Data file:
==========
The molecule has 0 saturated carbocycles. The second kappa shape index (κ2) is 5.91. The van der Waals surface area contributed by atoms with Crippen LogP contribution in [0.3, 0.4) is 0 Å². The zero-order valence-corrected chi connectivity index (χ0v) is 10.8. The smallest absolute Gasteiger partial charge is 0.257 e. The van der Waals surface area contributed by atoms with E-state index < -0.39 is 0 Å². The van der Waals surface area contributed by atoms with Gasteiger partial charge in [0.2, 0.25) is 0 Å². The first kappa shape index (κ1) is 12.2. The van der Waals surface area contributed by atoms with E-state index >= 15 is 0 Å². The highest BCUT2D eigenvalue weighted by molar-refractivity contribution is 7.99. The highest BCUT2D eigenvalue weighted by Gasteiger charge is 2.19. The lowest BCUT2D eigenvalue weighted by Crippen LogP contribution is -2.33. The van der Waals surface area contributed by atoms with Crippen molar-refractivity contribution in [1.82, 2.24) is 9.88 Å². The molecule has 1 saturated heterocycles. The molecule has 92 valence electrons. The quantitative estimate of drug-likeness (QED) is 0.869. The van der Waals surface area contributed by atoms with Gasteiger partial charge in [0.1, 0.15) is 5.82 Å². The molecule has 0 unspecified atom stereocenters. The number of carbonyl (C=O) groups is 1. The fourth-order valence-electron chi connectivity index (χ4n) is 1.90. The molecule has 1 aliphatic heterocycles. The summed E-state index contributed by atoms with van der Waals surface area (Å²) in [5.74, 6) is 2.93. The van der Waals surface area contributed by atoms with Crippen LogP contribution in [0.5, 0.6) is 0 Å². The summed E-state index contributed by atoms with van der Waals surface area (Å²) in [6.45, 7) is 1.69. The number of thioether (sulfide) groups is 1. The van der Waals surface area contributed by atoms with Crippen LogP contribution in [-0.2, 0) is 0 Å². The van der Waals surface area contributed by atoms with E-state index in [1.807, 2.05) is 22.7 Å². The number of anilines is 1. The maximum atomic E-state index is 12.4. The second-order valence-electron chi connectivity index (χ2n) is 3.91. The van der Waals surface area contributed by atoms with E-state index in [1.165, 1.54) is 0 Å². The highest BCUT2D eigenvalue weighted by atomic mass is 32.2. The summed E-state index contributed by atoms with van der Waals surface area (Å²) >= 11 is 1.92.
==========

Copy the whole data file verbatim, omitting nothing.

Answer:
The molecule has 0 saturated carbocycles. The second kappa shape index (κ2) is 5.91. The van der Waals surface area contributed by atoms with Crippen LogP contribution in [0.3, 0.4) is 0 Å². The zero-order valence-corrected chi connectivity index (χ0v) is 10.8. The smallest absolute Gasteiger partial charge is 0.257 e. The van der Waals surface area contributed by atoms with E-state index < -0.39 is 0 Å². The van der Waals surface area contributed by atoms with Gasteiger partial charge in [0.2, 0.25) is 0 Å². The first kappa shape index (κ1) is 12.2. The van der Waals surface area contributed by atoms with E-state index >= 15 is 0 Å². The highest BCUT2D eigenvalue weighted by molar-refractivity contribution is 7.99. The highest BCUT2D eigenvalue weighted by Gasteiger charge is 2.19. The lowest BCUT2D eigenvalue weighted by Crippen LogP contribution is -2.33. The van der Waals surface area contributed by atoms with Crippen molar-refractivity contribution in [1.82, 2.24) is 9.88 Å². The molecule has 1 saturated heterocycles. The molecule has 92 valence electrons. The quantitative estimate of drug-likeness (QED) is 0.869. The van der Waals surface area contributed by atoms with Gasteiger partial charge in [0.1, 0.15) is 5.82 Å². The molecule has 0 unspecified atom stereocenters. The number of carbonyl (C=O) groups is 1. The fourth-order valence-electron chi connectivity index (χ4n) is 1.90. The molecule has 1 aliphatic heterocycles. The summed E-state index contributed by atoms with van der Waals surface area (Å²) in [5.74, 6) is 2.93. The van der Waals surface area contributed by atoms with Crippen LogP contribution in [0.5, 0.6) is 0 Å². The summed E-state index contributed by atoms with van der Waals surface area (Å²) in [6.45, 7) is 1.69. The number of thioether (sulfide) groups is 1. The van der Waals surface area contributed by atoms with Crippen LogP contribution in [-0.2, 0) is 0 Å². The van der Waals surface area contributed by atoms with E-state index in [1.807, 2.05) is 22.7 Å². The number of anilines is 1. The maximum atomic E-state index is 12.4. The second-order valence-electron chi connectivity index (χ2n) is 3.91. The van der Waals surface area contributed by atoms with E-state index in [1.165, 1.54) is 0 Å². The highest BCUT2D eigenvalue weighted by atomic mass is 32.2. The summed E-state index contributed by atoms with van der Waals surface area (Å²) >= 11 is 1.92.